The Big Market Worry: Investor Overreaction
Business + Economy

The Big Market Worry: Investor Overreaction

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Just when investors thought it was okay to jump back into equities, they got slapped by a barrage of bad news that shook the stock market hard and briefly pushed the Dow Jones Industrial Average below 12,000 for the first time in five months. The headlines were daunting: Higher oil prices. Instability in the Middle East. Sovereign debt threats in Europe. Creeping Interest rates. And now the horrifying earthquake and tsunami in Japan.

While current events may rattle those who are already worried about the fragile U.S. recovery, experts warn that individual investors should be careful not to react reflexively to bad news. Despite nearly a 2 percent drop on Thursday, U.S. stocks climbed on Friday, due partly to a calmer-than-expected day in Saudi Arabia. “If you say because of what’s happening in Libya or Egypt that you will buy oil — you’re not investing. You’re gambling,” says Joshua M. Brown, vice president of Fusion Analytics and author of The Reformed Broker. Brown notes that if you bought the “peace dividend” story after the Berlin Wall fell in 1989, you would have gotten caught in a two-year stock market recession. Similarly, if you pulled your money out of the market after 9/11, you would have missed a rally that lasted more than six years, he says.

“You cannot make your investment decisions by looking at a list of things to worry about. There will always be a list of things to worry about,” says Jeff Miller, an investment manager at NewArc Investments who also blogs at A Dash of Insight.  

It’s not that concerns about world events aren’t justified. But experts say individual investors need to think in terms of their own needs; their personal time horizon, and their individual tolerance for risk. And they need to look at the big picture: Do the events signal a fundamental change in the larger investment story? Do they change the fundamental strength (or weakness) of growth in the U.S.? Do higher oil-prices really signal the start of rampant inflation? And if China tries to cool down its growth, will our trade deficit really worsen?  There’s not enough hard evidence — so far, at least — that any of these bearish scenarios will come to pass, although some investors are preparing for them.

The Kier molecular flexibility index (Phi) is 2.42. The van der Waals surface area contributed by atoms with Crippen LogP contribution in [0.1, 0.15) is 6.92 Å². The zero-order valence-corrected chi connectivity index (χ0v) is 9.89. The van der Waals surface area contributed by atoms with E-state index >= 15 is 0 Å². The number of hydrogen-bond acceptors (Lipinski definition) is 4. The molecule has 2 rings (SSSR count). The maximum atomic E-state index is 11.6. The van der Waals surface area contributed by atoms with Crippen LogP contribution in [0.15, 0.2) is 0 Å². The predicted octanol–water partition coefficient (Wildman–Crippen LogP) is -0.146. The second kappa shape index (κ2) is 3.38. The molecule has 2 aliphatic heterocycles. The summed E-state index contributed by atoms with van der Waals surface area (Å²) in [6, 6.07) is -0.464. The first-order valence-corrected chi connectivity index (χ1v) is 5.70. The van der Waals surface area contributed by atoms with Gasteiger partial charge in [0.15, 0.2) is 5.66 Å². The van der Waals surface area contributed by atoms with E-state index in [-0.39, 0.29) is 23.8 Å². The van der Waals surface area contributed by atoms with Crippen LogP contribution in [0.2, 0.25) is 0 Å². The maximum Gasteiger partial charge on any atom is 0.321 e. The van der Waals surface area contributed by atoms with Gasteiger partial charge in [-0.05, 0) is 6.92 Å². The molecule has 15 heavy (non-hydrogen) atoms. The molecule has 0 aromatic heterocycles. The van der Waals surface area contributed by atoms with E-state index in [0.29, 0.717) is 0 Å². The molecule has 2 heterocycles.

Sure, some big-time investors are adding to the insecurity. Bond expert Bill Gross recently said Pimco had shed all its exposure to Treasury securities. But the news was hardly shocking. For some time he had been saying that he was worried about the state of the market, especially once the Federal Reserve ends its easy money policy, known in the bond world as QE2, shorthand for the second round of quantitative easing. And among experts, Pimco’s shift on bonds indicates that risk is back. Safe haven investments are out of vogue. Volatility is back, which means you’re going to be seeing big moves in markets, both up and down.

“Companies have huge profits; their cost of capital relatively low; they have $2 trillion cash on the balance sheets. Corporate America is very sound and can offer investors a chance to cushion against these challenges,” says NewArc’s Miller. The events of the week haven’t changed his mind. Miller is buying big international companies that will benefit from growth, like heavy-equipment maker Caterpillar Inc. He’s also buying energy and leading financial companies, as well as technology and health care stocks. Forget the politics of ObamaCare, he says. Stay focused on the bigger story: “We are getting older. It’s a growing field.”

Bob Brinker, Brinker Fixed Income Advisor, is concerned about oil prices, but says inflation is not a front-burning problem because unit labor costs are stagnant and growth is weak. He’s putting investors into Ginnie Maes, as well as international bond funds at no-load companies like T. Rowe Price or Loomis Sayles to boost yields.

Like Brinker, DoubleLine CEO Jeffrey Gundlach, isn’t worried about inflation. He’s put about one-third of assets in Ginne Maes in his multi-asset fund. He’s put another 10 percent in emerging market fixed income bonds — but dollar denominated. The volatility is much smaller, he says. But he’s also concerned about the growing national debt burden, the high rate of unemployment and what happens after the stimulus packages end. So he’s got 30 percent in cash.

Jack Ablin, chief investment officer of Harris Private Bank, is worried about inflation. If you share this concern, you may want to consider his approach: Floating rate bank loans, international investment grade bonds denominated in the local currencies, real estate investment trusts, and master limited partnerships. But note that they all come with much higher risk. Miller at NewArc recommends a “ladder’ of bonds — investments that mature in seven years or less. As short-term notes mature, investors can put them into higher-yielding securities.

”The market loves uncertainty. Uncertainty is why a market exists. When there’s certainty, and everybody agrees, you want agreed to go away,” says Josh Brown. Just think about the housing market. Three years ago, everyone thought it was invincible. That was dangerous. A market that invites discussion and debate isn’t as dangerous. But investors need to focus and filter out the noise, which can be hard to do when the Internet is pouring out grim news 24/7.

“Do you expect the market will worry about protests in Libya 20 years from now? This too shall pass,” says Brown. “Our posture is to take a weighted-evidence approach. The data don’t tell us anything other than that we are in a garden variety correction.”

Related Links:
Stocks Make Stunning Rally on Day of Enormous Disaster (Business Insider)
Emerging Market Stocks Fall on Japan Quake, Chinese Inflation (Bloomberg)
Don’t Freak Out Oil Prices! (The Daily Beast)